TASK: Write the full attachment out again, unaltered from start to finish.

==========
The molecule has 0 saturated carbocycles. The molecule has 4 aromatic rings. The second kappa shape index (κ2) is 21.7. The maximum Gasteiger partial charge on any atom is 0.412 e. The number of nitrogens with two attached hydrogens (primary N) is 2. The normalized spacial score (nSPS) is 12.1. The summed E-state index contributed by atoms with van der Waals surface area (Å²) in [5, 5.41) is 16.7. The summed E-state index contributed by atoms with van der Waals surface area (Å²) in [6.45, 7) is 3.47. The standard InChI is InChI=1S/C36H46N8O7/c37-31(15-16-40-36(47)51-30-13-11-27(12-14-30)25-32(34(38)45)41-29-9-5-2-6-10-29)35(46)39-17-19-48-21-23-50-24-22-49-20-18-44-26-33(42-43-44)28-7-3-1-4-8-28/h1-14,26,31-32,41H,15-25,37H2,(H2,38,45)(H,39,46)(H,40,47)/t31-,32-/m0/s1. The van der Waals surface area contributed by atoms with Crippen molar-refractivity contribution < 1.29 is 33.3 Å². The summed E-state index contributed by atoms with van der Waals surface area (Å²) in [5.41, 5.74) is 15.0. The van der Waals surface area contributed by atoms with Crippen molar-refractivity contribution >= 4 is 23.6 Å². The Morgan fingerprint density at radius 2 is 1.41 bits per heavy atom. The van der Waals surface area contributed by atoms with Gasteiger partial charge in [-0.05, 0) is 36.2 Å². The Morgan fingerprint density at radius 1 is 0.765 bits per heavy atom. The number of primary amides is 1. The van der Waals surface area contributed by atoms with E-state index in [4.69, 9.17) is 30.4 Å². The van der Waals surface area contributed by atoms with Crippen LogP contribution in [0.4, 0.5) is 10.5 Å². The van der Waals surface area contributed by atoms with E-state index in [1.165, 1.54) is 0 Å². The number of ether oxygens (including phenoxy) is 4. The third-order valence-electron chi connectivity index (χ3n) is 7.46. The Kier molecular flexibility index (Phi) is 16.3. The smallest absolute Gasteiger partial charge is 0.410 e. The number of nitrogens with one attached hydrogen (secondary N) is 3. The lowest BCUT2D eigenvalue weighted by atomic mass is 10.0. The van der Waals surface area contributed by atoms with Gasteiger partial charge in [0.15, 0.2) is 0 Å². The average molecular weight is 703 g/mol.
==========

The molecule has 0 saturated carbocycles. The molecule has 4 aromatic rings. The second kappa shape index (κ2) is 21.7. The maximum Gasteiger partial charge on any atom is 0.412 e. The number of nitrogens with two attached hydrogens (primary N) is 2. The normalized spacial score (nSPS) is 12.1. The summed E-state index contributed by atoms with van der Waals surface area (Å²) in [5, 5.41) is 16.7. The summed E-state index contributed by atoms with van der Waals surface area (Å²) in [6.45, 7) is 3.47. The standard InChI is InChI=1S/C36H46N8O7/c37-31(15-16-40-36(47)51-30-13-11-27(12-14-30)25-32(34(38)45)41-29-9-5-2-6-10-29)35(46)39-17-19-48-21-23-50-24-22-49-20-18-44-26-33(42-43-44)28-7-3-1-4-8-28/h1-14,26,31-32,41H,15-25,37H2,(H2,38,45)(H,39,46)(H,40,47)/t31-,32-/m0/s1. The van der Waals surface area contributed by atoms with Crippen molar-refractivity contribution < 1.29 is 33.3 Å². The summed E-state index contributed by atoms with van der Waals surface area (Å²) in [5.41, 5.74) is 15.0. The van der Waals surface area contributed by atoms with Crippen molar-refractivity contribution >= 4 is 23.6 Å². The Morgan fingerprint density at radius 2 is 1.41 bits per heavy atom. The van der Waals surface area contributed by atoms with Gasteiger partial charge in [-0.05, 0) is 36.2 Å². The Morgan fingerprint density at radius 1 is 0.765 bits per heavy atom. The number of primary amides is 1. The van der Waals surface area contributed by atoms with E-state index in [4.69, 9.17) is 30.4 Å². The van der Waals surface area contributed by atoms with Crippen LogP contribution in [0.4, 0.5) is 10.5 Å². The van der Waals surface area contributed by atoms with E-state index in [1.165, 1.54) is 0 Å². The number of ether oxygens (including phenoxy) is 4. The third-order valence-electron chi connectivity index (χ3n) is 7.46. The Kier molecular flexibility index (Phi) is 16.3. The smallest absolute Gasteiger partial charge is 0.410 e. The number of nitrogens with one attached hydrogen (secondary N) is 3. The lowest BCUT2D eigenvalue weighted by atomic mass is 10.0. The van der Waals surface area contributed by atoms with Gasteiger partial charge in [0.15, 0.2) is 0 Å². The average molecular weight is 703 g/mol.